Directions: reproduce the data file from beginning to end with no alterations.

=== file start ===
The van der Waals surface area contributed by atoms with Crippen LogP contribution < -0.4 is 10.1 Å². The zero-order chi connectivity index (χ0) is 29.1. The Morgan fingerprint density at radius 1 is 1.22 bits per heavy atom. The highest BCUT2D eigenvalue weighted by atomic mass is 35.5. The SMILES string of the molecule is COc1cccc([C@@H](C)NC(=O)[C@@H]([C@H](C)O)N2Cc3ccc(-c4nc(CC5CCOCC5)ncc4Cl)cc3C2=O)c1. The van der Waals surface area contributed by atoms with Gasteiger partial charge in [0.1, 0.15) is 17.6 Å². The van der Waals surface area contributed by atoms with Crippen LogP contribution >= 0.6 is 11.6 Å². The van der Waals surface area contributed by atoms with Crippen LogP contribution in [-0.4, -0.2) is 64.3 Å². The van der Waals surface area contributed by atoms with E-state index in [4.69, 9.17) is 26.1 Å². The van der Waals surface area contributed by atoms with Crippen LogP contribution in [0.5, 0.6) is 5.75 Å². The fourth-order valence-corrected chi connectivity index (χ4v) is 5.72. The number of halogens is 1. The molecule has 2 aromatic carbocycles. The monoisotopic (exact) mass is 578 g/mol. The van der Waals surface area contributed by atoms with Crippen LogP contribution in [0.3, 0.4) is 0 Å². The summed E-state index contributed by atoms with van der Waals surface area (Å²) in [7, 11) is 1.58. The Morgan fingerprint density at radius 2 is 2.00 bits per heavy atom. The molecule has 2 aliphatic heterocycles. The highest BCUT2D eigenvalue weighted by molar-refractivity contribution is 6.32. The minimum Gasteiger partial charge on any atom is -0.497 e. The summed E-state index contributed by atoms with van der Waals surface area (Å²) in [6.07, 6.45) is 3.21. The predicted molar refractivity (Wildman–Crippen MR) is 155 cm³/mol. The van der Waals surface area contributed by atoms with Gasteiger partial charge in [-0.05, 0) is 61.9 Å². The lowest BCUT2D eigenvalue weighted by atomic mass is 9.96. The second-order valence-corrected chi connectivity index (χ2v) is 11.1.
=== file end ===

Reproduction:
The van der Waals surface area contributed by atoms with Crippen LogP contribution < -0.4 is 10.1 Å². The zero-order chi connectivity index (χ0) is 29.1. The Morgan fingerprint density at radius 1 is 1.22 bits per heavy atom. The highest BCUT2D eigenvalue weighted by atomic mass is 35.5. The SMILES string of the molecule is COc1cccc([C@@H](C)NC(=O)[C@@H]([C@H](C)O)N2Cc3ccc(-c4nc(CC5CCOCC5)ncc4Cl)cc3C2=O)c1. The van der Waals surface area contributed by atoms with Gasteiger partial charge in [0.1, 0.15) is 17.6 Å². The van der Waals surface area contributed by atoms with Crippen LogP contribution >= 0.6 is 11.6 Å². The van der Waals surface area contributed by atoms with Crippen LogP contribution in [-0.4, -0.2) is 64.3 Å². The van der Waals surface area contributed by atoms with E-state index in [4.69, 9.17) is 26.1 Å². The van der Waals surface area contributed by atoms with Crippen LogP contribution in [0.5, 0.6) is 5.75 Å². The fourth-order valence-corrected chi connectivity index (χ4v) is 5.72. The number of halogens is 1. The molecule has 2 aromatic carbocycles. The monoisotopic (exact) mass is 578 g/mol. The van der Waals surface area contributed by atoms with Crippen LogP contribution in [0.3, 0.4) is 0 Å². The summed E-state index contributed by atoms with van der Waals surface area (Å²) in [7, 11) is 1.58. The Morgan fingerprint density at radius 2 is 2.00 bits per heavy atom. The molecule has 2 aliphatic heterocycles. The highest BCUT2D eigenvalue weighted by molar-refractivity contribution is 6.32. The minimum Gasteiger partial charge on any atom is -0.497 e. The summed E-state index contributed by atoms with van der Waals surface area (Å²) in [6.07, 6.45) is 3.21. The predicted molar refractivity (Wildman–Crippen MR) is 155 cm³/mol. The van der Waals surface area contributed by atoms with Gasteiger partial charge in [-0.05, 0) is 61.9 Å². The lowest BCUT2D eigenvalue weighted by atomic mass is 9.96. The second-order valence-corrected chi connectivity index (χ2v) is 11.1.